Progressive Dwindling in Multiple Sclerosis: An Opportunity to Improve Care

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Title: Progressive Dwindling in Multiple Sclerosis: An Opportunity to Improve Care
Authors: Martin, J
Raffel, JB
Nicholas, R
Item Type: Journal Article
Abstract: Introduction In the general ageing population, 40% of deaths occur following a prolonged trajectory of “progressive dwindling,” characterised by chronic accumulation of disability and frailty, and associated with increased dependency and reduced reserves. Those who progressively dwindle are poorly catered for by current healthcare systems and would benefit from a coordinated approach to their medical and social care, known as formative care. People with multiple sclerosis (pwMS) may be more likely to progressively dwindle, and may be appropriate targets for formative care pathways. Objectives To determine the proportion of pwMS who follow a progressive dwindling trajectory prior to death. To relate trajectory to place of death, and examine what factors predict the progressively dwindling trajectory. Methods A retrospective observational study of 582 deceased pwMS enrolled in the UK MS Tissue Bank, including death certificates and extensive clinical summaries. Results 73.7% of pwMS had a “progressively dwindling” trajectory of dying. This was predicted by those who reach MS disease milestones earlier. 72.5% of pwMS died an MS-related death, which was predicted by an aggressive disease course from onset. Those who progressively dwindled were equally likely to die in hospital as those with other trajectories to death. Conclusions The progressively dwindling trajectory of dying is very common in pwMS, and can be predicted by earlier disease milestones. Pathways could target pwMS in these years prior to death, to improve care.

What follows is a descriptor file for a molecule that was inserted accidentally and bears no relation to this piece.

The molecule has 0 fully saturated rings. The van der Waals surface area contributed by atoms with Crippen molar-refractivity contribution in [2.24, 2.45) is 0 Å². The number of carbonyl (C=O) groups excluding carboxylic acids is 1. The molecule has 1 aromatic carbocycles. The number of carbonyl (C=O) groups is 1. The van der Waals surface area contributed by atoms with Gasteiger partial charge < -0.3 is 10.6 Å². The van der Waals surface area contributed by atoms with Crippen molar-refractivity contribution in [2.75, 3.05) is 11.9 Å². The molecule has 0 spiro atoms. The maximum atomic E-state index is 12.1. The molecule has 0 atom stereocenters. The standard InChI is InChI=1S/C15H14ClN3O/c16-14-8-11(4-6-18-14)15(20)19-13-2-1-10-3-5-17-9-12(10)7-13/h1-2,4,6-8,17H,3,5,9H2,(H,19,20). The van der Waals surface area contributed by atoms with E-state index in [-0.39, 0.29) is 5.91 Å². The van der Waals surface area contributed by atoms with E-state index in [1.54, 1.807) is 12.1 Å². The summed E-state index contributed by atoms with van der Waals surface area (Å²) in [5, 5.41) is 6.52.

Issue Date: 21-Jul-2016
Date of Acceptance: 5-Jul-2016
ISSN: 1932-6203
Publisher: Public Library of Science
Journal / Book Title: PLOS One
Volume: 11
Issue: 7
Copyright Statement: © 2016 Martin et al. This is an open access article distributed under the terms of the Creative Commons Attribution License, which permits unrestricted use, distribution, and reproduction in any medium, provided the original author and source are credited.
Sponsor/Funder: Parkinson's UK
Multiple Sclerosis Society
Funder's Grant Number: J-1402
Keywords: General Science & Technology
MD Multidisciplinary
Publication Status: Published
Article Number: e0159210
Appears in Collections:Department of Medicine
Faculty of Medicine

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